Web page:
False Claim of ‘More Ballots’ Than Voters

Trump falsely claimed that in Pennsylvania there were “205,000 more ballots then you had voters.” That figure comes from a flawed partisan analysis that was “based on incomplete and inaccurate data,” according to the Pennsylvania Department of State.

Trump, Jan. 6: There were over 205,000 more ballots counted in Pennsylvania. Now think of this. You had 205,000 more ballots than you had voters. … Where did they come from? You know where they came from? Somebody’s imagination.

The president first made this claim in a tweet on Dec. 28 — the same day a group of Republican legislators in Pennsylvania issued a press release that said there were “202,377 more votes cast than voters voting,” citing an “extensive analysis” of state and county election data.

“A comparison of official county election results to the total number of voters who voted on November 3, 2020 as recorded by the Department of State shows that 6,962,607 total ballots were reported as being cast, while DoS/SURE system records indicate that only 6,760,230 total voters actually voted,” the press release said, explaining how it arrived at the 202,377 figure.

But the Pennsylvania Department of State called the allegations “false and misleading,” because the analysis was “based on incomplete and inaccurate data” from “very different systems and data points with different timeframes.”

The data contained in the Department of State’s Statewide Uniform Registry of Electors, or SURE, system were incomplete at the time of the GOP analysis because some counties had “not yet finished entering into the SURE system what are called voter histories,” the department said in a Dec. 29 statement.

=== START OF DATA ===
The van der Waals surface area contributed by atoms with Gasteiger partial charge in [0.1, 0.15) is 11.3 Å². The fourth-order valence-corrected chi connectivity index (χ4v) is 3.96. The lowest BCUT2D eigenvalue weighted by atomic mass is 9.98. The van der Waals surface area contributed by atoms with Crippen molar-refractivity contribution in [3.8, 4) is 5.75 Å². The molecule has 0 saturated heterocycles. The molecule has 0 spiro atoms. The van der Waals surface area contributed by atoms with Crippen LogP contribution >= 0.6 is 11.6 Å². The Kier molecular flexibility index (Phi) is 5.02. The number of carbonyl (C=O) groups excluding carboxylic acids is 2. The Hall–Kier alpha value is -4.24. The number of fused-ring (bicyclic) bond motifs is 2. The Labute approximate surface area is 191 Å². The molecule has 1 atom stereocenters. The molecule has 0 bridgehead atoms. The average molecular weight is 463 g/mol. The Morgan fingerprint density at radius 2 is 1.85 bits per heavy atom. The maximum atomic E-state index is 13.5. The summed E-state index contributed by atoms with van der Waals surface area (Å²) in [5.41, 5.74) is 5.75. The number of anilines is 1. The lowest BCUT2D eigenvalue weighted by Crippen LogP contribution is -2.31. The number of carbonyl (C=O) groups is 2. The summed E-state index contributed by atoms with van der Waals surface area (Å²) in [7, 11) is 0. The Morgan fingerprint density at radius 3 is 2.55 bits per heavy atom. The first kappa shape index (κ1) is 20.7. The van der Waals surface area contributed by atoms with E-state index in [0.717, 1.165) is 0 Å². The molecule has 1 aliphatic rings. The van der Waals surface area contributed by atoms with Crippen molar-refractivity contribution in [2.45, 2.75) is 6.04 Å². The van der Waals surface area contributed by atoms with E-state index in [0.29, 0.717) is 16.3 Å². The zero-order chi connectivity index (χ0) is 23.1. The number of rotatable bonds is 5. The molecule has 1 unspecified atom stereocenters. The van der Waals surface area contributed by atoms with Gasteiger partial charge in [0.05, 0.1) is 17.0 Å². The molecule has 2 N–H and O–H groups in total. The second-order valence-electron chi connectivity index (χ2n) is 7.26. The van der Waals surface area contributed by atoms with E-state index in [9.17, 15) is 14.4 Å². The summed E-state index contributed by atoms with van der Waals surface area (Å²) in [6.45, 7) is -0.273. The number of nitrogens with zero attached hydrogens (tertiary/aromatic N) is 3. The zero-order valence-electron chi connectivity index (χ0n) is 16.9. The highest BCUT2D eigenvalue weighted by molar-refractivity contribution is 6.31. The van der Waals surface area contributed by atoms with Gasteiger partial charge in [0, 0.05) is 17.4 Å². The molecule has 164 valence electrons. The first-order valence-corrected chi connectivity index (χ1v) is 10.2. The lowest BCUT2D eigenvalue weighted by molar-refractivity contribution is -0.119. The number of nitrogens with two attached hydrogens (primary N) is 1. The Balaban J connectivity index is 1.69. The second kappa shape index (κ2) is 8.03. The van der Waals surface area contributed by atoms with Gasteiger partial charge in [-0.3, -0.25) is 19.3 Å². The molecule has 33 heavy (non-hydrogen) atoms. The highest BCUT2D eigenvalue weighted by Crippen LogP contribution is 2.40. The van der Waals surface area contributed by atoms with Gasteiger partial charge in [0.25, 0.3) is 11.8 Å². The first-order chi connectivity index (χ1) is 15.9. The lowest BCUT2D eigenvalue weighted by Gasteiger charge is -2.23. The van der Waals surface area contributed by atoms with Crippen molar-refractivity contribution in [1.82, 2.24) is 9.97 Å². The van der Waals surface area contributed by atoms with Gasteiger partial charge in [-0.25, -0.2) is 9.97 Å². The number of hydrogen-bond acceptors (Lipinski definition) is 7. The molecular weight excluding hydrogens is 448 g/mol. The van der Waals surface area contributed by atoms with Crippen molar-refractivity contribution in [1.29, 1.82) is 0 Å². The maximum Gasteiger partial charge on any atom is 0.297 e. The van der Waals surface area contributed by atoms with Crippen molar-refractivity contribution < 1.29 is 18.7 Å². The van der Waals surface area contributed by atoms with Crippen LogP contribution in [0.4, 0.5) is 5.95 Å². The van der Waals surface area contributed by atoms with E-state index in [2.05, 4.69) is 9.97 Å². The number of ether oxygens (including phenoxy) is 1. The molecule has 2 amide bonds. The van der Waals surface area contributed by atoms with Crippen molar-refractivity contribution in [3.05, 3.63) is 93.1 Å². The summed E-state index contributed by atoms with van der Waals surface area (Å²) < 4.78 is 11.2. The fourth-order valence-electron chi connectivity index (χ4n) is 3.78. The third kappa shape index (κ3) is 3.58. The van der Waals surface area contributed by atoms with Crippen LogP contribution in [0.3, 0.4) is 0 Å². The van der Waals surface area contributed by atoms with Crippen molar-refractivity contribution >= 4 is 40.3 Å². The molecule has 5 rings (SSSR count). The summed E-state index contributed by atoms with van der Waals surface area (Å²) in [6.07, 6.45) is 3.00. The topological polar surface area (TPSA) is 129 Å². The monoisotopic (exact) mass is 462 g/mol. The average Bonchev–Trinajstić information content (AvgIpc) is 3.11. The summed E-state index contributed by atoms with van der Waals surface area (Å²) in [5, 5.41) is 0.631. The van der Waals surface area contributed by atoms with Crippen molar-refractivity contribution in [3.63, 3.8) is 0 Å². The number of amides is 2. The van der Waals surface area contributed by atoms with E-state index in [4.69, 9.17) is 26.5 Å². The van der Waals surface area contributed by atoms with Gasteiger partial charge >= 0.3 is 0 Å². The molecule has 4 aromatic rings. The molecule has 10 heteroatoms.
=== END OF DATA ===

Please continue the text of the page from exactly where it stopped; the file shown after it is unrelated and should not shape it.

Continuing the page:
“Each history is tied to the record of the individual voter who cast a ballot, including regular or provisional ballots,” the statement said. “At the time of the legislators’ release, these counties included Philadelphia, Allegheny, Butler and Cambria, which would account for a significant number of voters, and other provisional voter histories in a number of other counties are also not yet complete.”

In a series of tweets, Pennsylvania Gov. Tom Wolf urged the Pennsylvania congressional delegation and Trump to drop their baseless claims of fraud and accept Pennsylvania’s Electoral College votes for Biden.

“Pennsylvania had a free, fair, and secure election,” Wolf said. “There was no fraud or illegal activity.”

False Claim of Votes ‘Illegally Counted’

The president falsely claimed that “more than 10,000 votes in Pennsylvania were illegally counted, even though they were received after Election Day.”

But those 10,000 votes have not been counted, contrary to Trump’s claim, and they would not change the outcome even if they were counted.

Trump is referring to about 10,000 ballots that were postmarked by Election Day on Nov. 3, but were received between 8 p.m. on Nov. 3 and 5 p.m. on Nov. 6. The Trump campaign sought to block Pennsylvania from counting those late-arriving ballots in a case that went all the way to the U.S. Supreme Court.

On Oct. 28, Supreme Court Justice Samuel Alito ordered county election officials to comply with a Pennsylvania Department of State directive to keep those late-arriving ballots segregated from the rest of the ballots, pending the high court’s review of the case.

There were 10,097 late-arriving ballots, but they were not counted, according to a Dec. 20 Philadelphia Inquirer story.

“SCOTUS ordered counties to strictly segregate these ballots, and it was determined that they would be most clearly segregated by not adding them to the totals until further action by the court,” Department of State spokesperson Wanda Murren told the Inquirer.

Biden won Pennsylvania by more than 80,000 votes.

False Claim of ‘Thousands’ of Dead People Voting

Trump reprised a familiar false claim about “thousands” of dead people voting in Pennsylvania.

Trump, Jan. 6: Over 8,000 ballots in Pennsylvania were cast by people whose names and dates of birth match individuals who died in 2020 and prior to the election. Think of that. Dead people! Lots of dead people, thousands.

Previously, the president claimed that as many as 20,000 “dead people” voted in Pennsylvania. Now, he is saying “thousands,” possibly 8,000. He’s still wrong.